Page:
COLUMBUS, Ohio (AP) — Counties that mail out absentee ballots in violation of state law will no longer face the threat of losing funding after a committee in the GOP-led Ohio House removed language from Gov. John Kasich’s midterm budget Tuesday following strong pushback from both Democrats and Republicans.
House Finance Chairman Ron Amstutz announced the House Finance Committee’s plans hours before Cuyahoga County Council voted Tuesday night to assert home rule powers and mail unsolicited absentee ballots to voters if the state doesn’t.
Cuyahoga County Executive Ed FitzGerald, a Democratic candidate for governor, cited the budget amendment in his request Tuesday for a federal investigation into whether laws signed recently by Kasich are intended to suppress Democratic and minority votes. The budget amendment would have stripped 10 percent of local government funding from any county that circumvents state ballot distribution rules.
Both Kasich and Secretary of State Jon Husted spoke out against the funding sanctions and urged fellow Republicans to remove it.
In his letter to U.S. Attorney General Eric Holder and U.S. Attorney Steven Dettelbach, FitzGerald said the county had put several laws in place to reach a population heavy with renters, transient residents and the homeless. That included same-day registration and voting, expanded weekday and weekend hours, and mailed absentee applications complete with postage-paid envelopes.
He said it was important for the county to take action.
“This is hardball politics at its most cynical and crass, and we are in a position, fortunately, to stand up to the power of the state,” FitzGerald told the county council, which passed his plan on an 8-3 vote.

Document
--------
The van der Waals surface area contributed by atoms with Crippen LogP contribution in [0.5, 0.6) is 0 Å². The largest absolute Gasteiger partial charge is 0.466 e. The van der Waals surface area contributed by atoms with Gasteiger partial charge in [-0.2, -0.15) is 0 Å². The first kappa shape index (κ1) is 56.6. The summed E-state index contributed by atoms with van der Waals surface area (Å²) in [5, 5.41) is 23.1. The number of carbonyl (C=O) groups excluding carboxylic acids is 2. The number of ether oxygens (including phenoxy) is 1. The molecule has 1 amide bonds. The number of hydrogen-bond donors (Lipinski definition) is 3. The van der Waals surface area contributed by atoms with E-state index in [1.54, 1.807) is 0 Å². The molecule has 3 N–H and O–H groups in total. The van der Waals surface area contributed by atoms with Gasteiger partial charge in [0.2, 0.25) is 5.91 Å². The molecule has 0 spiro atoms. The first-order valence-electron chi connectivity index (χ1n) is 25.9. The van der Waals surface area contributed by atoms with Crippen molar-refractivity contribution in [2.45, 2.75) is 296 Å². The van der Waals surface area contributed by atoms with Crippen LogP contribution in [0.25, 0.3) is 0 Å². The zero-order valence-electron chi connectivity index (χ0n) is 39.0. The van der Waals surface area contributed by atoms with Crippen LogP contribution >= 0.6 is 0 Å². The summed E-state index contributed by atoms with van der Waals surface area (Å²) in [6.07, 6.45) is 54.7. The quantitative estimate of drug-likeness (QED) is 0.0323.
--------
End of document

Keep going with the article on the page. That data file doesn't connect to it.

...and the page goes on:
Under Ohio law, all voters will receive absentee ballots in the mail ahead of the November general election, Husted said.
“There’s no reason for Cuyahoga County to spend hundreds of thousands of dollars and violate the state law for a service that’s already being provided,” he said. “Having said that, it’s no reason to cut the local government fund and penalize the people there for the actions of their leaders.”
Kasich told reporters after an event in Lockbourne that he didn’t support legislative efforts to penalize Cuyahoga County.
“We don’t support that,” the Columbus Dispatch quoted Kasich as saying. “I just don’t think you use the local government fund — it’s not there to be used like that. I just think it was not a well-conceived idea.”
FitzGerald announced the investigation at a Cleveland news conference.
“As a former FBI agent, this is not a decision that I make lightly, but a thorough investigation is clearly warranted to examine the recent actions that would make it harder for working men and women to vote in 2014,” FitzGerald said.
With nearly 1.3 million residents, Cuyahoga County is home to about 11 percent of Ohio’s population. About a third of residents are black and a majority Democrat.
Husted defended the uniform voting hours that Ohio has put in place across the state.
“The state law, federal court rulings and common sense dictate that all voters should vote by the same set of rules,” he said. “That’s the definition of equality. It’s not ‘Animal Farm’: Some people are more equal than others.”
Associated Press writers Ann Sanner and Kantele Franko contributed to this report.